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The Ionic Bond Visit www.worldofteaching.comwww.worldofteaching.com For 100’s of free powerpoints.

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Presentation on theme: "The Ionic Bond Visit www.worldofteaching.comwww.worldofteaching.com For 100’s of free powerpoints."— Presentation transcript:

1 The Ionic Bond Visit For 100’s of free powerpoints

2 Helium, neon and argon are atoms which do not react with other atoms. We call them the Inert Gases (or Noble Gases) because of this. Each of these gases has a full outer electron shell (orbit). 2p2n 10p10n18p22n He Ne Ar ,8 2,8,8

3 Sodium Na e.c. 2,8,1 11 protons 12 neutrons 11 electrons 11p 12n

4 17 protons Chlorine Cl p 18n 18 Neutrons 17 electrons e.c. 2,8,7

5 Na e.c. 2,8,1 (Na + ) Ion Atom e.c. (2,8) + The Sodium loses 1 electron to leave a complete outer shell. It is now a Sodium ion with a charge of 1 + The Sodium atom has 1 Electron in it’s outer shell. +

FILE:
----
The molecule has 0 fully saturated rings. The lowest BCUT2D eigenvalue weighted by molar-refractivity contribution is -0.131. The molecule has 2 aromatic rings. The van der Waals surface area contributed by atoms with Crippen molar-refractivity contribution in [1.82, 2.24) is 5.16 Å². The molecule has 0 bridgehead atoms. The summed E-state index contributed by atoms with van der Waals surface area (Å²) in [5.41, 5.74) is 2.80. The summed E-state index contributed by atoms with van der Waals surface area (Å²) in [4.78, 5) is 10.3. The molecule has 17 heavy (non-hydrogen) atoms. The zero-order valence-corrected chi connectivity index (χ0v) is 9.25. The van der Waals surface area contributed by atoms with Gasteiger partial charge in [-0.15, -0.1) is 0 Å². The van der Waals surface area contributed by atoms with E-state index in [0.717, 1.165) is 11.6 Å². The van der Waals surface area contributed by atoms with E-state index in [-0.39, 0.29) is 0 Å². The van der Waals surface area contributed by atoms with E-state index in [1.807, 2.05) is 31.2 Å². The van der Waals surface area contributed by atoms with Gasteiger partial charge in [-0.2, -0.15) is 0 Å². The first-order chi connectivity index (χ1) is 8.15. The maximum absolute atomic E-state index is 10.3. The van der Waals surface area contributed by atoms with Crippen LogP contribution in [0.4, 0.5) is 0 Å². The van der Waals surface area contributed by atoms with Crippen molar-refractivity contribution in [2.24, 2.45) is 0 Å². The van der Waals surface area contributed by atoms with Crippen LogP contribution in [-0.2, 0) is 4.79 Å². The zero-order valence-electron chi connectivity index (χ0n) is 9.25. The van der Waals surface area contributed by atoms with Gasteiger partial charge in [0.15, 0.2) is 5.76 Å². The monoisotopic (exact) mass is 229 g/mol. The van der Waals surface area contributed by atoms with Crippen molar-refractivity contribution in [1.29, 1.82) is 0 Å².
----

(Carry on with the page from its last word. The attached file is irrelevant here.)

6 Cl e.c. 2,8,7 (Cl - ) Ion Atom e.c. (2,8,8) - The Chlorine gains 1 electron to gain a complete outer shell. It is now a Chlorine ion with a charge of 1 - The Chlorine atom has 7 electrons in it’s outer shell. -

7 Sodium atom Na Sodium ion (Na + ) Chlorine atom Cl Chlorine ion (Cl - ) The Ionic Bond The sodium atom loses one electron to attain a complete outer shell and become a positive ion (Na + ). The Chlorine atom gains one electron to attain a complete outer shell and become a negative ion (Cl – ). Strong electrostatic forces attract the sodium and chlorine ions. +-

8 Ionic Compounds Held together by strong electrostatic forces Opposite charges attract High melting points and boiling points Regular structures – giant ionic lattices When melted or dissolved ionic compounds conduct electricity


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